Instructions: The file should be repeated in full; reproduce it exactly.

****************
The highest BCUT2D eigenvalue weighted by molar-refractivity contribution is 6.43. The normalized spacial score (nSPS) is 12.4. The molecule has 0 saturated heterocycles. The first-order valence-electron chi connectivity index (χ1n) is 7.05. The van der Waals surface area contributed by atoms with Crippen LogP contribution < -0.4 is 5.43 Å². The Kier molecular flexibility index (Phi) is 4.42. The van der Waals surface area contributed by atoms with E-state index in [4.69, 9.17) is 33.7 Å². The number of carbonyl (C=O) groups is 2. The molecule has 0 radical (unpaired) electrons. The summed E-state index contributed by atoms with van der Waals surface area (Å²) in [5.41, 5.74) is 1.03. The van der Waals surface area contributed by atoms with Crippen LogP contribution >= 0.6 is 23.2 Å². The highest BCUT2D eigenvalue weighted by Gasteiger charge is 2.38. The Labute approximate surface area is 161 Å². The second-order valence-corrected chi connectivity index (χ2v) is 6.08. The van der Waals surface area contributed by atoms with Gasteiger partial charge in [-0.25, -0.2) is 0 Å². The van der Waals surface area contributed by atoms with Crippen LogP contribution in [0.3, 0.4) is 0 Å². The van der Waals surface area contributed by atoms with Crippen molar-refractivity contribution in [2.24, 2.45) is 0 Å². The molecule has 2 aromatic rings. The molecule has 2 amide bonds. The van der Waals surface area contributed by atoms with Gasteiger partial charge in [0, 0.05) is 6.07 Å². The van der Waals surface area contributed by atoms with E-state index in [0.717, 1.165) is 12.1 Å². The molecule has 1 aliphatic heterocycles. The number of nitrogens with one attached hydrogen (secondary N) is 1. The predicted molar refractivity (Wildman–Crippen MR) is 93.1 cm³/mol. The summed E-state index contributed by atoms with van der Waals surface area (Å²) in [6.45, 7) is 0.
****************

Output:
The highest BCUT2D eigenvalue weighted by molar-refractivity contribution is 6.43. The normalized spacial score (nSPS) is 12.4. The molecule has 0 saturated heterocycles. The first-order valence-electron chi connectivity index (χ1n) is 7.05. The van der Waals surface area contributed by atoms with Crippen LogP contribution < -0.4 is 5.43 Å². The Kier molecular flexibility index (Phi) is 4.42. The van der Waals surface area contributed by atoms with E-state index in [4.69, 9.17) is 33.7 Å². The number of carbonyl (C=O) groups is 2. The molecule has 0 radical (unpaired) electrons. The summed E-state index contributed by atoms with van der Waals surface area (Å²) in [5.41, 5.74) is 1.03. The van der Waals surface area contributed by atoms with Crippen LogP contribution >= 0.6 is 23.2 Å². The highest BCUT2D eigenvalue weighted by Gasteiger charge is 2.38. The Labute approximate surface area is 161 Å². The second-order valence-corrected chi connectivity index (χ2v) is 6.08. The van der Waals surface area contributed by atoms with Gasteiger partial charge in [-0.25, -0.2) is 0 Å². The van der Waals surface area contributed by atoms with Crippen LogP contribution in [0.3, 0.4) is 0 Å². The van der Waals surface area contributed by atoms with Crippen molar-refractivity contribution in [2.24, 2.45) is 0 Å². The molecule has 2 aromatic rings. The molecule has 2 amide bonds. The van der Waals surface area contributed by atoms with Gasteiger partial charge in [0, 0.05) is 6.07 Å². The van der Waals surface area contributed by atoms with E-state index in [0.717, 1.165) is 12.1 Å². The molecule has 1 aliphatic heterocycles. The number of nitrogens with one attached hydrogen (secondary N) is 1. The predicted molar refractivity (Wildman–Crippen MR) is 93.1 cm³/mol. The summed E-state index contributed by atoms with van der Waals surface area (Å²) in [6.45, 7) is 0.